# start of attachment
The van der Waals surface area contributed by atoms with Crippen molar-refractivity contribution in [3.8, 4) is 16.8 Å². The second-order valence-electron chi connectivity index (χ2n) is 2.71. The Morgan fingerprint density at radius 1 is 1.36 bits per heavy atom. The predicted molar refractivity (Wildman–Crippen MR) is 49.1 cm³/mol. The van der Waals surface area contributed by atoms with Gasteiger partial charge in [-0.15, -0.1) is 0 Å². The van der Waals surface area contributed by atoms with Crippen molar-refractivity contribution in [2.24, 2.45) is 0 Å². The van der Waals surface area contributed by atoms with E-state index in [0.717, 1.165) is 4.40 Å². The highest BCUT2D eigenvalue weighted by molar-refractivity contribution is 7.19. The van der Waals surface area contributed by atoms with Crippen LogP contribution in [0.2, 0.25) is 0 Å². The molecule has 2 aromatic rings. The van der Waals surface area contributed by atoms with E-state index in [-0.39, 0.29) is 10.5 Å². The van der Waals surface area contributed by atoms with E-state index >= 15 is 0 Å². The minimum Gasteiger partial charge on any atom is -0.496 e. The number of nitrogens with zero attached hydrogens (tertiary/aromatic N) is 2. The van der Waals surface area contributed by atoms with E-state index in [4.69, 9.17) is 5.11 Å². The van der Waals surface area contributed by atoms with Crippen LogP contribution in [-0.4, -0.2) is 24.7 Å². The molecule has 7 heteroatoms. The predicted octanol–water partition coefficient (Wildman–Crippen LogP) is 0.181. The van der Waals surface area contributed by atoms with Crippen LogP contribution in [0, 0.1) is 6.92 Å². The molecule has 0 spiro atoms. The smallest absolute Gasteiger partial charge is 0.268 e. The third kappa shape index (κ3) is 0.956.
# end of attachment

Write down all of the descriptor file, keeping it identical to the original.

The van der Waals surface area contributed by atoms with Crippen molar-refractivity contribution in [3.8, 4) is 16.8 Å². The second-order valence-electron chi connectivity index (χ2n) is 2.71. The Morgan fingerprint density at radius 1 is 1.36 bits per heavy atom. The predicted molar refractivity (Wildman–Crippen MR) is 49.1 cm³/mol. The van der Waals surface area contributed by atoms with Gasteiger partial charge in [-0.15, -0.1) is 0 Å². The van der Waals surface area contributed by atoms with Crippen molar-refractivity contribution in [2.24, 2.45) is 0 Å². The van der Waals surface area contributed by atoms with E-state index in [0.717, 1.165) is 4.40 Å². The highest BCUT2D eigenvalue weighted by molar-refractivity contribution is 7.19. The van der Waals surface area contributed by atoms with Crippen LogP contribution in [0.2, 0.25) is 0 Å². The molecule has 2 aromatic rings. The van der Waals surface area contributed by atoms with E-state index in [-0.39, 0.29) is 10.5 Å². The van der Waals surface area contributed by atoms with E-state index >= 15 is 0 Å². The minimum Gasteiger partial charge on any atom is -0.496 e. The number of nitrogens with zero attached hydrogens (tertiary/aromatic N) is 2. The van der Waals surface area contributed by atoms with E-state index in [4.69, 9.17) is 5.11 Å². The van der Waals surface area contributed by atoms with Crippen LogP contribution in [-0.4, -0.2) is 24.7 Å². The molecule has 7 heteroatoms. The predicted octanol–water partition coefficient (Wildman–Crippen LogP) is 0.181. The van der Waals surface area contributed by atoms with Crippen LogP contribution in [0, 0.1) is 6.92 Å². The molecule has 0 spiro atoms. The smallest absolute Gasteiger partial charge is 0.268 e. The third kappa shape index (κ3) is 0.956.